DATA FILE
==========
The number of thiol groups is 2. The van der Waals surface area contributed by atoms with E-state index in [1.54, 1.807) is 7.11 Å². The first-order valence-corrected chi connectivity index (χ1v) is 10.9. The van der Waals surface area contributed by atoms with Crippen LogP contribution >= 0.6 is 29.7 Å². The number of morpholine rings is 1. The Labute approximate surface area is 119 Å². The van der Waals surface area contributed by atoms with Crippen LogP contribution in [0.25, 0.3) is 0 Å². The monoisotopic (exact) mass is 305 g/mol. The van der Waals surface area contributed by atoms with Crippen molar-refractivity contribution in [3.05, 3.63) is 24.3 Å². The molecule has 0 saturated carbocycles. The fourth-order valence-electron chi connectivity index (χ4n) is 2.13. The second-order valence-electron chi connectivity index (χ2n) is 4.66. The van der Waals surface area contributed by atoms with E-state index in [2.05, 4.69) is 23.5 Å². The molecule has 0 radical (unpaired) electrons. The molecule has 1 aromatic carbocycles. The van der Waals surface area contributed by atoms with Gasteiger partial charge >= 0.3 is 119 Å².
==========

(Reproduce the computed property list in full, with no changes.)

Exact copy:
The number of thiol groups is 2. The van der Waals surface area contributed by atoms with E-state index in [1.54, 1.807) is 7.11 Å². The first-order valence-corrected chi connectivity index (χ1v) is 10.9. The van der Waals surface area contributed by atoms with Crippen LogP contribution >= 0.6 is 29.7 Å². The number of morpholine rings is 1. The Labute approximate surface area is 119 Å². The van der Waals surface area contributed by atoms with Crippen LogP contribution in [0.25, 0.3) is 0 Å². The monoisotopic (exact) mass is 305 g/mol. The van der Waals surface area contributed by atoms with Crippen molar-refractivity contribution in [3.05, 3.63) is 24.3 Å². The molecule has 0 saturated carbocycles. The fourth-order valence-electron chi connectivity index (χ4n) is 2.13. The second-order valence-electron chi connectivity index (χ2n) is 4.66. The van der Waals surface area contributed by atoms with E-state index in [2.05, 4.69) is 23.5 Å². The molecule has 0 radical (unpaired) electrons. The molecule has 1 aromatic carbocycles. The van der Waals surface area contributed by atoms with Gasteiger partial charge >= 0.3 is 119 Å².